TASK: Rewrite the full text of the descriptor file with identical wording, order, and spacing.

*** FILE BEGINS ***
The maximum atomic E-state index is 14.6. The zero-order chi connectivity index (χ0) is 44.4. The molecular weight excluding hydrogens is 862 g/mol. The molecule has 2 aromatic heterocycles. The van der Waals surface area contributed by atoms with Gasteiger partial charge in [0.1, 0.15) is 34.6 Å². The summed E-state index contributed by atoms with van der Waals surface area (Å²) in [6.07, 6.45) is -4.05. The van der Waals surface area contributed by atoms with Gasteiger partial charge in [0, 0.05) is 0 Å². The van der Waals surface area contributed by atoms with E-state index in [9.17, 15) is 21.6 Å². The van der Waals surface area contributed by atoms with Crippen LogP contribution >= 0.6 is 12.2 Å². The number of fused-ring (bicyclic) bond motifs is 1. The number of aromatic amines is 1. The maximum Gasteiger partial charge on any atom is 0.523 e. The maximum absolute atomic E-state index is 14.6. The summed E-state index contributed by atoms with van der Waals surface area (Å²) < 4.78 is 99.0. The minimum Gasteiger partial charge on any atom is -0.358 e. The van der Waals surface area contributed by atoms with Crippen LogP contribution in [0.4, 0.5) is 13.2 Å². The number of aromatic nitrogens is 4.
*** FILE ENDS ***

The maximum atomic E-state index is 14.6. The zero-order chi connectivity index (χ0) is 44.4. The molecular weight excluding hydrogens is 862 g/mol. The molecule has 2 aromatic heterocycles. The van der Waals surface area contributed by atoms with Gasteiger partial charge in [0.1, 0.15) is 34.6 Å². The summed E-state index contributed by atoms with van der Waals surface area (Å²) in [6.07, 6.45) is -4.05. The van der Waals surface area contributed by atoms with Gasteiger partial charge in [0, 0.05) is 0 Å². The van der Waals surface area contributed by atoms with E-state index in [9.17, 15) is 21.6 Å². The van der Waals surface area contributed by atoms with Crippen LogP contribution >= 0.6 is 12.2 Å². The number of fused-ring (bicyclic) bond motifs is 1. The number of aromatic amines is 1. The maximum Gasteiger partial charge on any atom is 0.523 e. The maximum absolute atomic E-state index is 14.6. The summed E-state index contributed by atoms with van der Waals surface area (Å²) < 4.78 is 99.0. The minimum Gasteiger partial charge on any atom is -0.358 e. The van der Waals surface area contributed by atoms with Crippen LogP contribution in [0.4, 0.5) is 13.2 Å². The number of aromatic nitrogens is 4.